One of the tradeoffs that come with cloud's benefits -- flexibility, scalability, automation -- is that IT teams...
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must assume less control over the infrastructure. Fortunately, when it comes to networking, you can still exercise significant control in the Amazon Web Services cloud through its virtual private cloud.
A virtual private cloud (VPC) is a logically isolated set of resources in Amazon's cloud or other clouds that is subject to your configuration rules. You can create virtual machine (VM) instances and place them in a virtual network to control the IP address, routing tables, gateways and subnets.
Amazon virtual private cloud allows users to create logically isolated pools of resources within the Amazon cloud infrastructure. Systems designers and administrators can logically organize multi-tier application servers into subnets with security and firewall configurations that meet their particular requirements.
Because you can create subnets as needed, you can deploy servers in different network configurations. For example, you can deploy a set of Web servers and a load balancer in a subnet with access to the Internet. You also can have application and database servers running in a subnet isolated from the Internet but still accessible to your Web servers. In addition to creating public and private subnets, you can connect your VPC to your organization's data center and route traffic through your on-premises network. VPCs are available in four configurations: VPC with a public subnet only; VPC with public and private subnets; VPC with public and private subnets and hardware VPN access; and VPC with private-only subnet and hardware VPN access.
Amazon VPC setup and management
Amazon Web Services' VPC Wizard gives you a straightforward way to set up a virtual private cloud. The wizard guides you in creating an Internet gateway, which allows access to the Internet and important Amazon services, such as Simple Storage Service (S3) object storage. As mentioned before, you can also create subnets within your VPC using this wizard; each subnet is assigned an IP address range. The number and types of subnets you need will depend on your security requirements, but with subnets defined, you will create routing rules to control the flow of traffic between subnets and the Internet.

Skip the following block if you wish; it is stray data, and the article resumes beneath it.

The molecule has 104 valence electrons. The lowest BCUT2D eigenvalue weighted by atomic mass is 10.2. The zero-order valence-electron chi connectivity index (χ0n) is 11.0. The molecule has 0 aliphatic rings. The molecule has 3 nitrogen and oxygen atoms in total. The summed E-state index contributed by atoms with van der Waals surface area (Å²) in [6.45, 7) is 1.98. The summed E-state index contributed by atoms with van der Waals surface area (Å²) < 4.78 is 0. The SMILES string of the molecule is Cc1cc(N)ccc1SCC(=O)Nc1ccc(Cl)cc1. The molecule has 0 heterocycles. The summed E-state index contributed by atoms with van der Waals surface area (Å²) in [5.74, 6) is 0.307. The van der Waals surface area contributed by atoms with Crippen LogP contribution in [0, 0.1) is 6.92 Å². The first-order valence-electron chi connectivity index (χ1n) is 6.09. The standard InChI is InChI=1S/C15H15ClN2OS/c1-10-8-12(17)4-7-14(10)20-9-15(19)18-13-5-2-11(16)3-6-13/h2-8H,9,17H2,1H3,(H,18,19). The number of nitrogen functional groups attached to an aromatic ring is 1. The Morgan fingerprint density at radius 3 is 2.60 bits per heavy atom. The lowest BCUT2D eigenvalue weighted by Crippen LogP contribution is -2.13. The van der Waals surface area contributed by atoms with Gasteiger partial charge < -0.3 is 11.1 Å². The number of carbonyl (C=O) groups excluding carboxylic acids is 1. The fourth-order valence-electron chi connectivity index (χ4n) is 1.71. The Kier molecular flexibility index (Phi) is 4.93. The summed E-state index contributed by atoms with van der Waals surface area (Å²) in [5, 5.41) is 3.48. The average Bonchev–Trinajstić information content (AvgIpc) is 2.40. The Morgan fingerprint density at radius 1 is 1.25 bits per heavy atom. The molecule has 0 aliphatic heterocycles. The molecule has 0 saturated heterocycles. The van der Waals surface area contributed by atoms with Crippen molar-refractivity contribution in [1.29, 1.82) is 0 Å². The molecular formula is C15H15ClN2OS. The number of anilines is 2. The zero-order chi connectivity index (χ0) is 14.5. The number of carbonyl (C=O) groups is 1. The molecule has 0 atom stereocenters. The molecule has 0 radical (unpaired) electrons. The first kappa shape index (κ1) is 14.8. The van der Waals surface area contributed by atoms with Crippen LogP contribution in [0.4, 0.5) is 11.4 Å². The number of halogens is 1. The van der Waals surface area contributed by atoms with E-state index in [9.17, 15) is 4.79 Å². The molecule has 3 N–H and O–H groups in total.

Amazon implements firewall services through an abstraction called a security group. Security groups are sets of inbound and outbound network traffic rules associated with subnets. When a VM instance is created, users of Amazon VPC can specify rules for security groups. These rules define the type of traffic (e.g. HTTP, FTP) allowed for servers within the security group. To enable Remote Desktop Protocol, or RDP, for remote Windows administration, specify the public IP address range of your corporate network along with port 3389.
Private IP addresses are assigned to VM instances when they are created. You can add a public IP address from your pool of elastic IP addresses as well.
As with other Amazon services, you can manage your VPC through the Amazon Management Console, through the command-line interface or through APIs.
VPC pricing snags and details
There are no additional charges for using an Amazon virtual private cloud -- unless you implement a hardware VPN connection. If so, you will be charged 5 cents per connection-hour, along with data transfer charges. A connection-hour occurs when the VPN connection is provisioned and available. It is important to note that you are not charged data transfer charges for accessing AWS services over your VPC Internet gateway, but only for accessing AWS services using the VPN. With this charge model, you don't incur costs when you access S3 data from a server within the VPC, for example, because that data is transferred through the VPC's Internet gateway.
If you plan to use a VPN, see Amazon's documentation for information on the types of gateway devices you can use with VPC.
If you have designed your systems to take advantage of multiple availability zones to improve reliability and performance, you can still use VPCs. They can span multiple availability zones, but subnets are limited to a single zone. Other Amazon features and services, such as CloudWatch, autoscaling and clusters, are available for use with VPCs.
There are some limitations, however, on the use of VPCs. When a VPC is first created, it is in a default configuration that you modify to meet your needs. You can have up to five non-default VPCs per AWS account, per region. And you can create up to 200 subnets and 10 hardware VPNs per VPC.